Figure 3b plots the average friction coefficients with respect to normalized applied load defined as load over the critical load at yield, or a failure threshold of the corresponding smooth surface. The friction anisotropy phenomenon is revealed for each material pair under various loads. Note that the difference of friction coefficients reduces and the anisotropy vanishes, or the trend even reverses at a certain point, as load increases, which suggests boundaries of such friction anisotropy. The dependence of the position of an anisotropy boundary on load implies the effect of surface deformation, and hence the influence of modulus and hardness. The smoother tip trajectory on the G2 Cu sample under the 100 mN load reveals that the texture was smoothened (Fig. 3c) as a result of significant deformation. The textures in the 52100 steel surfaces were still in a good shape even after experiencing the maximum applied load of the test range, and for this reason the friction anisotropy remains. A higher load is needed to explicitly capture the boundaries of the friction anisotropy of this material. The decreasing amplitudes of the tip trajectories of the 52100 steel surfaces explain the reduction of the friction anisotropy. The average friction coefficients associated with the G2 WC surfaces in two directions merge at the normalized load of about 0.5; then they deviate again but in the opposite direction. This is attributed to the deformation occurred in the relatively more compliant stainless steel tip. Rubbing while deforming should increase the energy barrier for the motion along the perpendicular direction, as shown by the sharpened tip trajectories.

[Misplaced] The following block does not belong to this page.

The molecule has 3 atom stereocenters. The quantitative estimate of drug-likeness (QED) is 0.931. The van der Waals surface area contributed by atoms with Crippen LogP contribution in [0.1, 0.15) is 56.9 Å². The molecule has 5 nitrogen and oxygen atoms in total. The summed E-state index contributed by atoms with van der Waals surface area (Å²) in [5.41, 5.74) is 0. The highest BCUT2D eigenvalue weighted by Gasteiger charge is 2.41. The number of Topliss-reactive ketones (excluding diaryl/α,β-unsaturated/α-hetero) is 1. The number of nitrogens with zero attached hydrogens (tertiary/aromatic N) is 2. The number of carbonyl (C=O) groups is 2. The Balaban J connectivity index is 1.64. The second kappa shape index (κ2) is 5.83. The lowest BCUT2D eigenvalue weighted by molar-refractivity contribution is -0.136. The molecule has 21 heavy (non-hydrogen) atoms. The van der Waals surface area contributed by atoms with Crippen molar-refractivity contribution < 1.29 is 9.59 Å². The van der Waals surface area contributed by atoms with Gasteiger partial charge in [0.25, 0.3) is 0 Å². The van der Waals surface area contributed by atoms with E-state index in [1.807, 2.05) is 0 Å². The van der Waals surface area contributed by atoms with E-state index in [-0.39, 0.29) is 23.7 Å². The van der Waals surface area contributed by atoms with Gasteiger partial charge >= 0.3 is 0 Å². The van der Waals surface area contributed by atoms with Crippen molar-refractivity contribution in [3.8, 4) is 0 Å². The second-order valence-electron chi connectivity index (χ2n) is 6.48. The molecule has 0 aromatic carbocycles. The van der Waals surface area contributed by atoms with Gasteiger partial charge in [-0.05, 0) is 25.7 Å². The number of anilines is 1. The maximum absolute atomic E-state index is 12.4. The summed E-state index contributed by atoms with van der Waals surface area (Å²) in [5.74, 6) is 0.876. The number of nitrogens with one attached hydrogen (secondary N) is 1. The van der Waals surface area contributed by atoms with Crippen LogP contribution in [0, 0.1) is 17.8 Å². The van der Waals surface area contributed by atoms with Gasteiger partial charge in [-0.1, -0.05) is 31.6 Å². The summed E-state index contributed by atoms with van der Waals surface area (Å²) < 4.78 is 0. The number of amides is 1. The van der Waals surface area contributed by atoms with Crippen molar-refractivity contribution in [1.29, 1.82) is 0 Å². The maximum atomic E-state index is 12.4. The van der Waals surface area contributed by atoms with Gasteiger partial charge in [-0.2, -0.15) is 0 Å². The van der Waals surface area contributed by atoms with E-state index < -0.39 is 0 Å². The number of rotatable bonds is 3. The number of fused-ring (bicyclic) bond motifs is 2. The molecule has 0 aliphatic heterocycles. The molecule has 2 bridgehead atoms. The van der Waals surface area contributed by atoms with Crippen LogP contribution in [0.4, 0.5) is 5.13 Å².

Macroscopic friction tests was conducted to confirm the above mentioned findings using a universal material tester (CETR, UMT-2) with a 6.35 mm diameter Cr ball indenting and sliding on the G2 WC surfaces under 196 mN load with sliding speed of 50 μm/s. The friction coefficient curve in the perpendicular direction has a period of about 16 μm, consistent with the groove size. The average friction coefficients in the parallel and perpendicular directions were 0.0422±0.0007 and 0.0331±0.0022, respectively. The result are in agreement with the data at the left-hand sides of the WC plots in Fig. 3a and 3b before the transition. Thus, friction anisotropy with respect to topographic orientation is confirmed by these macroscopic friction tests, with higher friction in the parallel direction for b/R < (b/R)c and a normalized load (0.16) lower than the critical load ratio for the friction transition to occur (0.5).


The friction enhancement in the perpendicular directions for surfaces with wider groove patterns as a result of higher energy barriers is believed to lead to the transition of friction anisotropy. The reason why the friction coefficients in the parallel direction cases are higher than those in the perpendicular direction cases for surfaces with narrower patterns deserves an attention. In this work, moisture lubrication is not likely due to low humidity. The contact materials are dissimilar materials, so that commensurability and mismatch of the crystalline directions are not applicable. Plastic deformation and plowing are not involved under light loads. The surfaces were well cleaned and the tracks were not re-used, consequently no obvious third body or wear debris problems should be considered.